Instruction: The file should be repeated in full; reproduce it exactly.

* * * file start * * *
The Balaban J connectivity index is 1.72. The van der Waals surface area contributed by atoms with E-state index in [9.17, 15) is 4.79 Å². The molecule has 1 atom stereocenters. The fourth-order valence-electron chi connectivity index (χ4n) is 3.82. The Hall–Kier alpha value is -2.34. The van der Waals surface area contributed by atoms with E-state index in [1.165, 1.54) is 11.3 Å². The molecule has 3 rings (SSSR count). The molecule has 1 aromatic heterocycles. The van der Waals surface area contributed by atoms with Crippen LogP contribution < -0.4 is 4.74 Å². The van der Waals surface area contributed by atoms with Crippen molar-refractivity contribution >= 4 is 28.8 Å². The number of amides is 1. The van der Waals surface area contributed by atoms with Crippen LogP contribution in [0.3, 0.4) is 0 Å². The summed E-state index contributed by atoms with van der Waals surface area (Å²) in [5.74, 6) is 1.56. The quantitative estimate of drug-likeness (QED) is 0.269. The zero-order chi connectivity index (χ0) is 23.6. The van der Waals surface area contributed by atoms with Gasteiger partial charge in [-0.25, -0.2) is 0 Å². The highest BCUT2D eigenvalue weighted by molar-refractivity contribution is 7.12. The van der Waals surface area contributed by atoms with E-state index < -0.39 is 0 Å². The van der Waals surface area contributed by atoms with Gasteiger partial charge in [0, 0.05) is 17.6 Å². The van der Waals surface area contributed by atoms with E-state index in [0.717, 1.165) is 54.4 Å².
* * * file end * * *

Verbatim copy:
The Balaban J connectivity index is 1.72. The van der Waals surface area contributed by atoms with E-state index in [9.17, 15) is 4.79 Å². The molecule has 1 atom stereocenters. The fourth-order valence-electron chi connectivity index (χ4n) is 3.82. The Hall–Kier alpha value is -2.34. The van der Waals surface area contributed by atoms with E-state index in [1.165, 1.54) is 11.3 Å². The molecule has 3 rings (SSSR count). The molecule has 1 aromatic heterocycles. The van der Waals surface area contributed by atoms with Crippen LogP contribution < -0.4 is 4.74 Å². The van der Waals surface area contributed by atoms with Crippen molar-refractivity contribution >= 4 is 28.8 Å². The number of amides is 1. The van der Waals surface area contributed by atoms with Crippen LogP contribution in [0.3, 0.4) is 0 Å². The summed E-state index contributed by atoms with van der Waals surface area (Å²) in [5.74, 6) is 1.56. The quantitative estimate of drug-likeness (QED) is 0.269. The zero-order chi connectivity index (χ0) is 23.6. The van der Waals surface area contributed by atoms with Gasteiger partial charge in [-0.25, -0.2) is 0 Å². The highest BCUT2D eigenvalue weighted by molar-refractivity contribution is 7.12. The van der Waals surface area contributed by atoms with E-state index < -0.39 is 0 Å². The van der Waals surface area contributed by atoms with Gasteiger partial charge in [0, 0.05) is 17.6 Å². The van der Waals surface area contributed by atoms with E-state index in [0.717, 1.165) is 54.4 Å².